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Netflix vs Blockbuster Research Paper



The movie rental industry especially DVD by mail enables people to rent various film media online. The media include DVD’s, Blu-ray discs, and video games delivered to the consumer by mail. Most of the interaction takes place online through signing up to the respective rental service. The most dominant companies offering the above service include Blockbuster Video Online, Netflix, Lovefilm and eHit.

Though the movie rental industry still records impressive performance, there is some decline in some quarters attributed mainly to technological developments that have diminished the need for movie renting. Thanks to technology, online download and purchases and availability of substitutes like cable television and the internet pose a serious challenge to the long-term survival and relevance of the movie rental industry.

This analysis will focus on two of the companies mentioned above. The analysis will focus on various aspects of the companies mentioned to determine which is one is more successful than the other.

Additionally, there will be a brief analysis on the primary reasons for the different outcomes associated with the two companies. The discussion will contain two recommendations for the less successful company on ways of improving their fortunes.


Both companies have their headquarters in the US. Netflix is the younger of the two having been in the business for slightly over fourteen years compared to Blockbuster’s twenty five years. Both entities display distinct business approaches that are clearly evident in their financial performance.

Blockbuster, by virtue of it s age has a larger network spread over seventeen countries with approximately 1700 stores (Ireland et al., 2011, p. 105). Netflix on the other hand has a smaller area of operation compared to its older competitor, with stores in the US, Canada, and a handful of countries in Latin America. However, the company has in place plans to expand to Europe specifically Spain, UK and Ireland.

Both companies offer more or less the same services. Even so, Netflix appears to offer a wider variety of services compared to Blockbuster (Schermerhon, 2011, p. 21). Besides disc rentals, Netflix also offers internet vide streaming as well as original programming.

Additionally, the company offers device support services by availing hardware and software support, video game consoles, set-top boxes for better quality digital transmission, Blu-ray disk players and hand-held services.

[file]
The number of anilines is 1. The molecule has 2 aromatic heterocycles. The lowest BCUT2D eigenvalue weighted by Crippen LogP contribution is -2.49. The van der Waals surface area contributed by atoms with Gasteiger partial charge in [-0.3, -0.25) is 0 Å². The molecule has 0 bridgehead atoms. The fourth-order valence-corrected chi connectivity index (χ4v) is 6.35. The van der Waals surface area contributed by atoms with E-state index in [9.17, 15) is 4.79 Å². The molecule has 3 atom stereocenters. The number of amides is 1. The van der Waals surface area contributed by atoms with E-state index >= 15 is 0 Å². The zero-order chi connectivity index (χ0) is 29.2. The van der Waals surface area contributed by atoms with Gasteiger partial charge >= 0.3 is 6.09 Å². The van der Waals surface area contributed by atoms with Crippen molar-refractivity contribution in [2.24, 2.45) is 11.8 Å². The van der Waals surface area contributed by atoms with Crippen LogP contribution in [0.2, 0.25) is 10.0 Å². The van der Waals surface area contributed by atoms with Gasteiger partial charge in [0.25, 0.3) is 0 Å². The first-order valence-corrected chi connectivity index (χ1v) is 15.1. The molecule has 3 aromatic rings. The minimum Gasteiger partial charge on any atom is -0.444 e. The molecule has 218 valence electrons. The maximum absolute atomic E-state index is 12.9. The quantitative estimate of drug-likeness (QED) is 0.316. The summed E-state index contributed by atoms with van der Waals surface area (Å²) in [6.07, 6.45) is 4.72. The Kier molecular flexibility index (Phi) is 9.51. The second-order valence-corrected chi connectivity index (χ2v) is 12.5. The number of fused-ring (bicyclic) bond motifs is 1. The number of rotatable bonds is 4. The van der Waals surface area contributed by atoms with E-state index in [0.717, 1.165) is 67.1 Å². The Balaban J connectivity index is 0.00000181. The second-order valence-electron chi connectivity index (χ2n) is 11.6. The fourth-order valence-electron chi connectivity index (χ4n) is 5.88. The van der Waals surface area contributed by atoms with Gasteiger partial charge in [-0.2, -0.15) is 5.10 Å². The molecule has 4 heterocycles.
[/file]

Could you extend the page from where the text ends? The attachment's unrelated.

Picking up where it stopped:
Block buster on its part is only involved in online rentals and retail operations such as GameRush stores and Blockbuster Express (Schermerhon, 2011, p. 27). Given the above status of services offered by both companies it is clear that Netflix has diversified its sources of revenue more than Blockbuster.

Unlike Netflix whose ownership has been steady, Blockbuster has had to change ownership a couple of times. The company stock’s tumble in 1994 led to a takeover by Viacom. Blockbuster however de-merged from Viacom in 2004 and immediately introduced the Game Pass nationally. At the same time, the company introduced Blockbuster Online, an online DVD subscription.

The takeover and apparent boardroom fights have had an adverse effect on Blockbuster, something its competitor Netflix has been successful in avoiding.

Netflix’s cautious approach to expansion and successful avoidance of the business twists that come along with takeovers and change of leadership are evident in their financial results (Hill & Gareth, 2008, p.50). At the same time, the effect of the above trends is clear in the financial performance of Blockbuster.

Near bankruptcy has led to the closure of numerous stores in Europe and a chapter 11 bankruptcy protection filing saw Blockbuster purchased by Dish Network. The company sought protection due to apparent failure to service its $900 million debt as well as mounting losses. Management by the new owners has seen the closure of hundreds of stores in its areas of operation including a wind up of the Canadian unit.